# Page:LorentzGravitation1916.djvu/18

and ${\displaystyle {\overline {X_{1}}}{\overline {d\sigma }}}$ in the first of the integrals (16) annul each other. It will be clear now that the whole integral vanishes and that similar considerations may be applied to the other three.

So we have proved that under the special assumptions made the left hand side of (10) will vanish in the special case that the directions of the coordinates are perpendicular to each other. This conclusion likewise holds for an other set of coordinates if only the assumption made at the beginning of this § is fulfilled. This is obvious, as we can pass from mutually perpendicular coordinates ${\displaystyle x_{1},\dots x_{4}}$ to arbitrarily chosen other ones ${\displaystyle x'_{1},\dots x'_{4}}$ which fulfil this latter condition by linear transformation formulae with constant coefficients. The ${\displaystyle x}$- and the ${\displaystyle x'}$-components of the vector

${\displaystyle \left[\mathrm {R} _{e}\cdot \mathrm {N} \right]+\left[\mathrm {R} _{h}\cdot \mathrm {N} \right]}$

are then connected by homogeneous linear formulae with coefficients which have the same value at all points of the surface ${\displaystyle \sigma }$. Hence if, as has been shown above, the four ${\displaystyle x}$-components of the vector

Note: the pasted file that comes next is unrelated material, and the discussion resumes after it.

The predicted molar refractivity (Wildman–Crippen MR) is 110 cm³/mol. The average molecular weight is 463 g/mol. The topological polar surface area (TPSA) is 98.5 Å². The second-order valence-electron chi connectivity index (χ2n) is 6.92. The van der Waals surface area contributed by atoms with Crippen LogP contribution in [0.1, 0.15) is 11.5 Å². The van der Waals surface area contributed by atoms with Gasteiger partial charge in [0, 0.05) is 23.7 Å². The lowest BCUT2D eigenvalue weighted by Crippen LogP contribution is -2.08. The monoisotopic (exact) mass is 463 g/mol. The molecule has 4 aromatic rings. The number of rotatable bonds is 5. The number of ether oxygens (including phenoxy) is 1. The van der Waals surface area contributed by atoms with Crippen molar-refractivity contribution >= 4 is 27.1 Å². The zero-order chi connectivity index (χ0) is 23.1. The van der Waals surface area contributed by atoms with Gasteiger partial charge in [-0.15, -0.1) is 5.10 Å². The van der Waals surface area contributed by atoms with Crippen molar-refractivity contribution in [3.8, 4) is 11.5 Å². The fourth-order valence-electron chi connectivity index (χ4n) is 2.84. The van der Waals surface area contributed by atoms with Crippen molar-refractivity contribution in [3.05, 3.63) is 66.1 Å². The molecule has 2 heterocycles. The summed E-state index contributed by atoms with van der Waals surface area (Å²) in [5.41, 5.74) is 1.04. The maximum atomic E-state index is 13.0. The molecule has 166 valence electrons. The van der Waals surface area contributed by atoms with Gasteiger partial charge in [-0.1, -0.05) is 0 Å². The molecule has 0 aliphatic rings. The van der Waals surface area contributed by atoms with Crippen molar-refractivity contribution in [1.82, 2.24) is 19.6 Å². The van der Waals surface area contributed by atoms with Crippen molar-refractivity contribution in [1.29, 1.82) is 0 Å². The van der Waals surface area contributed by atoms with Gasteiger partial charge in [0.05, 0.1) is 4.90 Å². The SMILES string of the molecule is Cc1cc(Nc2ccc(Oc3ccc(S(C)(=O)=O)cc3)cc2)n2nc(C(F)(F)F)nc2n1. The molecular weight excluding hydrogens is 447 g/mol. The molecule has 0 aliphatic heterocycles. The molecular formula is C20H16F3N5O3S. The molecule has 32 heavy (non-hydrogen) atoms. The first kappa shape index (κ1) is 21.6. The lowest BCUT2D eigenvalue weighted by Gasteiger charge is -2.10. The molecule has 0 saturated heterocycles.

${\displaystyle \int \left\{\left[\mathrm {R} _{e}\cdot \mathrm {N} \right]+\left[\mathrm {R} _{h}\cdot \mathrm {N} \right]\right\}d\sigma }$

vanish, the four ${\displaystyle x'}$-components are now seen to do so likewise.[1]

§ 20. The above considerations were intended to prepare a corollary which will be of use in the treatment of the integral on the left hand side of (10), if we now leave the special assumptions made above and suppose the quantities ${\displaystyle g_{ab}}$ to be functions of the coordinates while also the rotations ${\displaystyle \mathrm {R} _{e}}$ and ${\displaystyle \mathrm {R} _{h}}$ may change from point to point.

This corollary may be formulated as follows: If all dimensions of the limiting surface ${\displaystyle \sigma }$ are infinitely small of the first order, the integral

${\displaystyle \int \left\{\left[\mathrm {R} _{e}\cdot \mathrm {N} \right]+\left[\mathrm {R} _{h}\cdot \mathrm {N} \right]\right\}_{x}d\sigma }$

will be of the fourth order.

In order to make this clear let us suppose that in the calculation of the integral we confine ourselves to quantities of the third order. The surface ${\displaystyle \sigma }$ being already of that order we may then omit all infinitesimal values in the quantities by which ${\displaystyle d\sigma }$ is multiplied;

1. In the above considerations difficulties might arise if the vector ${\displaystyle \mathrm {N} }$ lay on the asymptotic cone of the indicatrix, our definition of a vector of the value 1 would then fail (comp. note 2, p. 1345). With a view to this we can choose the form of the extension ${\displaystyle \Omega }$ (§ 13) in such a way that this case does not occur, a restriction leading to a boundary with sharp edges.